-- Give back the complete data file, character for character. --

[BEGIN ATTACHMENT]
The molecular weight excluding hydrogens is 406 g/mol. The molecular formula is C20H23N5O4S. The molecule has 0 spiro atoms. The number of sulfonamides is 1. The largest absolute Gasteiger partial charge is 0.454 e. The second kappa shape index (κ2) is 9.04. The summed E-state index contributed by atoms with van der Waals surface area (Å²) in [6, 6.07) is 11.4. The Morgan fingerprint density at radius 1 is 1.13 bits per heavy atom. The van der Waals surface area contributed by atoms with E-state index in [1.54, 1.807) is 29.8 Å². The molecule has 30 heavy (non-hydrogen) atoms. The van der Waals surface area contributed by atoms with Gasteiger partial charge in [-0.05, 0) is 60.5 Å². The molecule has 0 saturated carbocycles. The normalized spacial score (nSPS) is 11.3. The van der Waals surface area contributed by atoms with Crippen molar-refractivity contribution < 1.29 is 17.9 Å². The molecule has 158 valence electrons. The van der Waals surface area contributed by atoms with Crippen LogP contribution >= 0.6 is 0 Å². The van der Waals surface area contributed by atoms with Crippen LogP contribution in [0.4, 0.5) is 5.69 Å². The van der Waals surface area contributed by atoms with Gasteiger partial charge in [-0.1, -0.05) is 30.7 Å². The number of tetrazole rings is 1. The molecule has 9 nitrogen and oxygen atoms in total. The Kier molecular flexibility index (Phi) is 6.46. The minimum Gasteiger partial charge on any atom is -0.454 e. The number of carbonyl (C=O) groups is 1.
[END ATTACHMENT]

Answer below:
The molecular weight excluding hydrogens is 406 g/mol. The molecular formula is C20H23N5O4S. The molecule has 0 spiro atoms. The number of sulfonamides is 1. The largest absolute Gasteiger partial charge is 0.454 e. The second kappa shape index (κ2) is 9.04. The summed E-state index contributed by atoms with van der Waals surface area (Å²) in [6, 6.07) is 11.4. The Morgan fingerprint density at radius 1 is 1.13 bits per heavy atom. The van der Waals surface area contributed by atoms with E-state index in [1.54, 1.807) is 29.8 Å². The molecule has 30 heavy (non-hydrogen) atoms. The van der Waals surface area contributed by atoms with Gasteiger partial charge in [-0.05, 0) is 60.5 Å². The molecule has 0 saturated carbocycles. The normalized spacial score (nSPS) is 11.3. The van der Waals surface area contributed by atoms with Crippen molar-refractivity contribution < 1.29 is 17.9 Å². The molecule has 158 valence electrons. The van der Waals surface area contributed by atoms with Crippen LogP contribution >= 0.6 is 0 Å². The van der Waals surface area contributed by atoms with Crippen LogP contribution in [0.4, 0.5) is 5.69 Å². The van der Waals surface area contributed by atoms with Gasteiger partial charge in [-0.1, -0.05) is 30.7 Å². The number of tetrazole rings is 1. The molecule has 9 nitrogen and oxygen atoms in total. The Kier molecular flexibility index (Phi) is 6.46. The minimum Gasteiger partial charge on any atom is -0.454 e. The number of carbonyl (C=O) groups is 1.